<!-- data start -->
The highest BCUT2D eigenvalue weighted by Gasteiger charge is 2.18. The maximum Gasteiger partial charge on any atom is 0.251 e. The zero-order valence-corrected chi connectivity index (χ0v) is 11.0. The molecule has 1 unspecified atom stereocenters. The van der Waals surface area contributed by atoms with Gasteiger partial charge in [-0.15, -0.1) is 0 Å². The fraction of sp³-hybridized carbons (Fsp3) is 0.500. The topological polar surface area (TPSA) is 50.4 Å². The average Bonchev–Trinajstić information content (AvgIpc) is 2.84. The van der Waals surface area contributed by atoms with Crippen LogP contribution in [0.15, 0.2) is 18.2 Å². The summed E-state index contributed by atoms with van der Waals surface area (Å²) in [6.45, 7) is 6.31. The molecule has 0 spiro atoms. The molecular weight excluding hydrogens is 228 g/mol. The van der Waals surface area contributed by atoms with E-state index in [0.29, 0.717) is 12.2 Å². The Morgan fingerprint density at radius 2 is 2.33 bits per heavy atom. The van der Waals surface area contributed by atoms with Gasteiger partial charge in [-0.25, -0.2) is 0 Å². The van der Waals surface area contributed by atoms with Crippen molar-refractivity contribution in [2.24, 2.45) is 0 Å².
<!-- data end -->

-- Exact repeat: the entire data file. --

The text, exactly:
The highest BCUT2D eigenvalue weighted by Gasteiger charge is 2.18. The maximum Gasteiger partial charge on any atom is 0.251 e. The zero-order valence-corrected chi connectivity index (χ0v) is 11.0. The molecule has 1 unspecified atom stereocenters. The van der Waals surface area contributed by atoms with Gasteiger partial charge in [-0.15, -0.1) is 0 Å². The fraction of sp³-hybridized carbons (Fsp3) is 0.500. The topological polar surface area (TPSA) is 50.4 Å². The average Bonchev–Trinajstić information content (AvgIpc) is 2.84. The van der Waals surface area contributed by atoms with Crippen LogP contribution in [0.15, 0.2) is 18.2 Å². The summed E-state index contributed by atoms with van der Waals surface area (Å²) in [6.45, 7) is 6.31. The molecule has 0 spiro atoms. The molecular weight excluding hydrogens is 228 g/mol. The van der Waals surface area contributed by atoms with E-state index in [0.29, 0.717) is 12.2 Å². The Morgan fingerprint density at radius 2 is 2.33 bits per heavy atom. The van der Waals surface area contributed by atoms with Gasteiger partial charge in [-0.25, -0.2) is 0 Å². The van der Waals surface area contributed by atoms with Crippen molar-refractivity contribution in [2.24, 2.45) is 0 Å².